Viewers are not the customer of the TV networks—advertisers are.
For a long time, those two groups had similar goals, though. Advertisers wanted lots of viewers and viewers wanted shows that lots of them wanted to watch. So the TV networks used ratings as a proxy for advertiser happiness and there wasn't much of a problem. Practical Guide to EU funding opportunities for Research and Innovation : Checklist. Checklist for EU innovation and research funding under and : The European Research Council (ERC) manages the FP7 strand for funding “bottom-up”, or investigator-driven, “frontier research” projects in any scientific field including social sciences and humanities.
The Marie Curie Actions are ‘bottom-up’ and applications are invited from all fields of research for any research project from basic research to advanced development. Basic research may also arise in projects funded under . The JRC purchases support for its own basic research, undertaken as part of its work programme. under , provided the research is in a field covered by FP7: health, food, agriculture and biotechnology, information and communication technologies; nano-sciences, nanotechnologies, materials and new production technologies, energy, environment (including climate change), transport (including aeronautics), socio-economic sciences and the humanities, security and space.
9-year-old's DIY cardboard arcade gets flashmobbed. Foundups.TV: FOUNDUPS® Pitch - Enjoy. Visit us on Foundups.org. Peer-to-Peer Finance: A Flight to Simplicity. Home > Ideas > Innovations 25 Comments By Chris Cook February 25, 2009 Internet activist John Gilmore famously said, "The Internet interprets censorship as damage and routes around it.
" A key event of the Internet age was the invention of Napster, the direct online music-sharing program that helped erode the business model of the global music industry. The Coming Capital Convergence. True Believers As attendees entered last week’s SoCap conference in an old Army warehouse on the San Francisco waterfront, they filed past a large graphic projected on a screen depicting the full spectrum of socially motivated financial capital, from socially responsible investment to charitable giving.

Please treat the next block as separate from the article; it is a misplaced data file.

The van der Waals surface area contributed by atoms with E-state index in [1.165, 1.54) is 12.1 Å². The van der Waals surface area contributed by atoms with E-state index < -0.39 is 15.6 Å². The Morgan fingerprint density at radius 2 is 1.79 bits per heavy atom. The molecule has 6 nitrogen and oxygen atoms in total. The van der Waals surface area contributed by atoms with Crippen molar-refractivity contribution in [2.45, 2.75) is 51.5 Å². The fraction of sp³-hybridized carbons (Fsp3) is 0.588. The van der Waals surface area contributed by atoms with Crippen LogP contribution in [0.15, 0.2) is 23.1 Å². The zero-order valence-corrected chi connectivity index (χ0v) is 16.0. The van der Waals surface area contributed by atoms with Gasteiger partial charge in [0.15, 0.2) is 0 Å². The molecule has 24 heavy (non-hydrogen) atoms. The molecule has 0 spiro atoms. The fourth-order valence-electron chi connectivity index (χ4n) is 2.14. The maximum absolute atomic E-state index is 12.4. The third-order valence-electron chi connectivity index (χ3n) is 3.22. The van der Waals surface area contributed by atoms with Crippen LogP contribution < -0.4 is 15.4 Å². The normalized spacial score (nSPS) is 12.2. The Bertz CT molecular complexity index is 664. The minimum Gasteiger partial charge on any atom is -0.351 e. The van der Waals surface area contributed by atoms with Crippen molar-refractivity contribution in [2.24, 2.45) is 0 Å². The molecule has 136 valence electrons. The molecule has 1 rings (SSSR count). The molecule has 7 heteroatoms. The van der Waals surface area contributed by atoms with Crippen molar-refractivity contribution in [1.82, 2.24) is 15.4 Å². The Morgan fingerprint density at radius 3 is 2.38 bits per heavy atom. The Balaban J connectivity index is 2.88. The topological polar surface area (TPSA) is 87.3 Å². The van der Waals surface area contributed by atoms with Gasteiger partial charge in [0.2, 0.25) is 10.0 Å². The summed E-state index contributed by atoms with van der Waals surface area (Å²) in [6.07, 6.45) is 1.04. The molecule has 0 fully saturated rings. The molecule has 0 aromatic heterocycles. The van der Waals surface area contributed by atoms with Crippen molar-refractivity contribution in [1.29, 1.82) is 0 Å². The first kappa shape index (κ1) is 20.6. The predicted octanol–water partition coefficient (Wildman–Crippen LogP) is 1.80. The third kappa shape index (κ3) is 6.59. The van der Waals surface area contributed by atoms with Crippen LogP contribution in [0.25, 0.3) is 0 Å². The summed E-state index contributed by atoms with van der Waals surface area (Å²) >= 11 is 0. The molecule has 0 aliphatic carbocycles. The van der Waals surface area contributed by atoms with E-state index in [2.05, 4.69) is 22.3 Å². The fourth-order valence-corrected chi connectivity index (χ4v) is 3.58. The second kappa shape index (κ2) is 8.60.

At the center was impact investing — the financing of for-profit ventures and initiatives that explicitly address major social challenges — that is the focus of SoCap, now in its 4th year. The prominence of a still-tiny category — total impact investments represent an estimated $50 billion, an afterthought in Wall Street terms — testified to the faith of many SoCap participants that powerful forces are driving the growth of impact investing and pushing it from the margins of the investment world to the core. The creator of the infographic, Brian Walsh, director of Liquidnet for Good, had dubbed the presentation “The Coming Capital Convergence,” adding to the messianic feel. CROWDFUNDING THE COMMONS. What A Detroit Supper Club Teaches Us About Co-Creativity. A social movement is underway in downtown Detroit.
Each month, 100 or so individuals pay $5 for admission to a loft, where they eat a dinner of organic soup (and other foods) prepared by volunteers. Diners share ideas and connections, hear presentations from artists who are working on projects aimed at improving the city, and then vote on which project will receive proceeds from the evening's dinner. Detroit SOUP organizers call the gathering "a democratic experiment in micro-funding," but it’s much more than that: It’s an example of the power of co-creativity, and it represents the way forward for organizations that want to remain relevant and reach consumers in an authentic way.
In recent years, crowdsourcing has become a trendy tactic for soliciting input and engaging consumers, but in reality this approach is nothing more than an open call for submissions. CrowdfundingTaxonomy.